The advantage of a fixed fee for a client is that it provides certainty about price.
The solicitor is encouraged to be efficient and to progress the case because they will be penalised for inefficiency and delay because they will essentially end up doing work that no payment.
Fixed fee pricing
Getting a fixed fee right is a skill. Timing is important. Until it is clear precisely what work is going to be undertaken it is difficult to work out what a reasonable fixed fee will be. It is rarely possible to propose a fixed fee at the initial meeting. This is because we would need to be clear which route to resolution is going to be taken (court proceedings, support of mediation, collaborative law, et cetera). We also need to know a bit more about the dynamics between clients and who is representing the other party and how easy they are going to be to do business with.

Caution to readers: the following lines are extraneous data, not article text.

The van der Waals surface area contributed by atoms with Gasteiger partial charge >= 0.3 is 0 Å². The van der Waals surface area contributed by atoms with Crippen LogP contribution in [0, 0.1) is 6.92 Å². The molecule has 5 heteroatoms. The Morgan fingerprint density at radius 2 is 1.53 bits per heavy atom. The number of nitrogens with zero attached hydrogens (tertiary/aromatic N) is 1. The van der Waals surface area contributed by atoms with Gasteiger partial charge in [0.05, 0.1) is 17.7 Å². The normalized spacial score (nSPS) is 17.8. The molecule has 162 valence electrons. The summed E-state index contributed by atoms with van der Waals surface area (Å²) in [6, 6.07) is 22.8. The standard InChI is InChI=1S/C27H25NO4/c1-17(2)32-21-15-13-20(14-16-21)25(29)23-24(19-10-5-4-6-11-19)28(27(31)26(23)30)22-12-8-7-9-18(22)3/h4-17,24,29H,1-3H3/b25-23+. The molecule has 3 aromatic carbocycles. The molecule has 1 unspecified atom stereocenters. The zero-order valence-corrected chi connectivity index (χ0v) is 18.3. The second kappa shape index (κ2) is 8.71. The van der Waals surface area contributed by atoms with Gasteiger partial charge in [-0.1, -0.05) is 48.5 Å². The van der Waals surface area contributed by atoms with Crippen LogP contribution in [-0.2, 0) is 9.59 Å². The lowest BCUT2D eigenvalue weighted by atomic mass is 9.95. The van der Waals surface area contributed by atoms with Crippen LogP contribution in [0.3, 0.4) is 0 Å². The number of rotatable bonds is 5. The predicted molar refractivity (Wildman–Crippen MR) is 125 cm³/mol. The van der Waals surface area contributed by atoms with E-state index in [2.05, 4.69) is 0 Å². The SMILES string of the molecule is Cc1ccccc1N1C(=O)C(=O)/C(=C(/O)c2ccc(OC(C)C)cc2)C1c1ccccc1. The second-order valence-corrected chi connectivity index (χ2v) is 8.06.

Good fixed fee pricing requires getting to understand the client and the case and then working out the steps that are going to be undertaken within the scope of the fixed fee.
Once we have enough information, we are happy to offer fixed fee pricing to our clients.
Any fixed fee proposal will set out clearly what we will do under the fixed fee. The proposal what we will not do. This is so everyone is clear. If we are inefficient in doing what we say we will do within the fixed fee, then we will bear the cost.
The fixed fee provides an incentive to any lawyer to complete the case quickly and efficiently.
If the truly unexpected happens then this is likely to fall outside of the scope of the fixed fee and additional charges would apply – but once enough is known about the case to offer a fixed fee – then the risk of it not including all realistic work to be done is much less.